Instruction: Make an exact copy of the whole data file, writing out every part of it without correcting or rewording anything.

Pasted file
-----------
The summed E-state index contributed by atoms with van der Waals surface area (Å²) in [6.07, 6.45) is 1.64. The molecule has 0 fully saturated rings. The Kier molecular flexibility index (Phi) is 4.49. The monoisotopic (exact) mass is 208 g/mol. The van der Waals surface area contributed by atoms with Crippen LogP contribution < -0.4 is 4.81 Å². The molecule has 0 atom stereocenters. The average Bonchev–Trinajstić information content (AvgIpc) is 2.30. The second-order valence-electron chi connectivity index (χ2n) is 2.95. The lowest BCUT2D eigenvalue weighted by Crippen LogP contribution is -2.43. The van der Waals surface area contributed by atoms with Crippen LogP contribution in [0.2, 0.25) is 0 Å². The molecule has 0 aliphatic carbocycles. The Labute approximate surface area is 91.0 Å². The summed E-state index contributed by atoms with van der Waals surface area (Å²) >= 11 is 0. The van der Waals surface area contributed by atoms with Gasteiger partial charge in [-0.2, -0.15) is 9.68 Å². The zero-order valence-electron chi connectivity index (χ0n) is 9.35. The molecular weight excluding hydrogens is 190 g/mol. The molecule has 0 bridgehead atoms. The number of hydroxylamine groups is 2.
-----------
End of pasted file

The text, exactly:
The summed E-state index contributed by atoms with van der Waals surface area (Å²) in [6.07, 6.45) is 1.64. The molecule has 0 fully saturated rings. The Kier molecular flexibility index (Phi) is 4.49. The monoisotopic (exact) mass is 208 g/mol. The van der Waals surface area contributed by atoms with Crippen LogP contribution < -0.4 is 4.81 Å². The molecule has 0 atom stereocenters. The average Bonchev–Trinajstić information content (AvgIpc) is 2.30. The second-order valence-electron chi connectivity index (χ2n) is 2.95. The lowest BCUT2D eigenvalue weighted by Crippen LogP contribution is -2.43. The van der Waals surface area contributed by atoms with Crippen LogP contribution in [0.2, 0.25) is 0 Å². The molecule has 0 aliphatic carbocycles. The Labute approximate surface area is 91.0 Å². The summed E-state index contributed by atoms with van der Waals surface area (Å²) >= 11 is 0. The van der Waals surface area contributed by atoms with Gasteiger partial charge in [-0.2, -0.15) is 9.68 Å². The zero-order valence-electron chi connectivity index (χ0n) is 9.35. The molecular weight excluding hydrogens is 190 g/mol. The molecule has 0 bridgehead atoms. The number of hydroxylamine groups is 2.